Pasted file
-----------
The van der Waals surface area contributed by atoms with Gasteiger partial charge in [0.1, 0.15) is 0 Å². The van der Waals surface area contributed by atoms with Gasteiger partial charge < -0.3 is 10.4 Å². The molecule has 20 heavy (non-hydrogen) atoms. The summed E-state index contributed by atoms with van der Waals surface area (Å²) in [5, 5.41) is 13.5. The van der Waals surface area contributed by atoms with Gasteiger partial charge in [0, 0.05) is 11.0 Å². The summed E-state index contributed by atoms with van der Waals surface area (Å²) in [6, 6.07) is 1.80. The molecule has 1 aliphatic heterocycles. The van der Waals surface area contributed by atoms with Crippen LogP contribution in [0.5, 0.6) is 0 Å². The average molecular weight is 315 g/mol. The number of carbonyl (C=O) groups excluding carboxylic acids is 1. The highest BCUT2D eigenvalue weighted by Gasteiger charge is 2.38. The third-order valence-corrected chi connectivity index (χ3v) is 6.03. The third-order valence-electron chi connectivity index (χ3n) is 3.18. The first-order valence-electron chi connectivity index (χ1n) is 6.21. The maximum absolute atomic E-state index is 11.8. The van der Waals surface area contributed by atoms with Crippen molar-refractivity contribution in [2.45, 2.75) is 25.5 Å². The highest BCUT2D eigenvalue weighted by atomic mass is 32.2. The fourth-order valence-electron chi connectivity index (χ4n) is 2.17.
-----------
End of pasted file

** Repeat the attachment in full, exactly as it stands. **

The van der Waals surface area contributed by atoms with Gasteiger partial charge in [0.1, 0.15) is 0 Å². The van der Waals surface area contributed by atoms with Gasteiger partial charge < -0.3 is 10.4 Å². The molecule has 20 heavy (non-hydrogen) atoms. The summed E-state index contributed by atoms with van der Waals surface area (Å²) in [5, 5.41) is 13.5. The van der Waals surface area contributed by atoms with Gasteiger partial charge in [0, 0.05) is 11.0 Å². The summed E-state index contributed by atoms with van der Waals surface area (Å²) in [6, 6.07) is 1.80. The molecule has 1 aliphatic heterocycles. The van der Waals surface area contributed by atoms with Crippen LogP contribution in [0.5, 0.6) is 0 Å². The average molecular weight is 315 g/mol. The number of carbonyl (C=O) groups excluding carboxylic acids is 1. The highest BCUT2D eigenvalue weighted by Gasteiger charge is 2.38. The third-order valence-corrected chi connectivity index (χ3v) is 6.03. The third-order valence-electron chi connectivity index (χ3n) is 3.18. The first-order valence-electron chi connectivity index (χ1n) is 6.21. The maximum absolute atomic E-state index is 11.8. The van der Waals surface area contributed by atoms with Crippen molar-refractivity contribution in [2.45, 2.75) is 25.5 Å². The highest BCUT2D eigenvalue weighted by atomic mass is 32.2. The fourth-order valence-electron chi connectivity index (χ4n) is 2.17.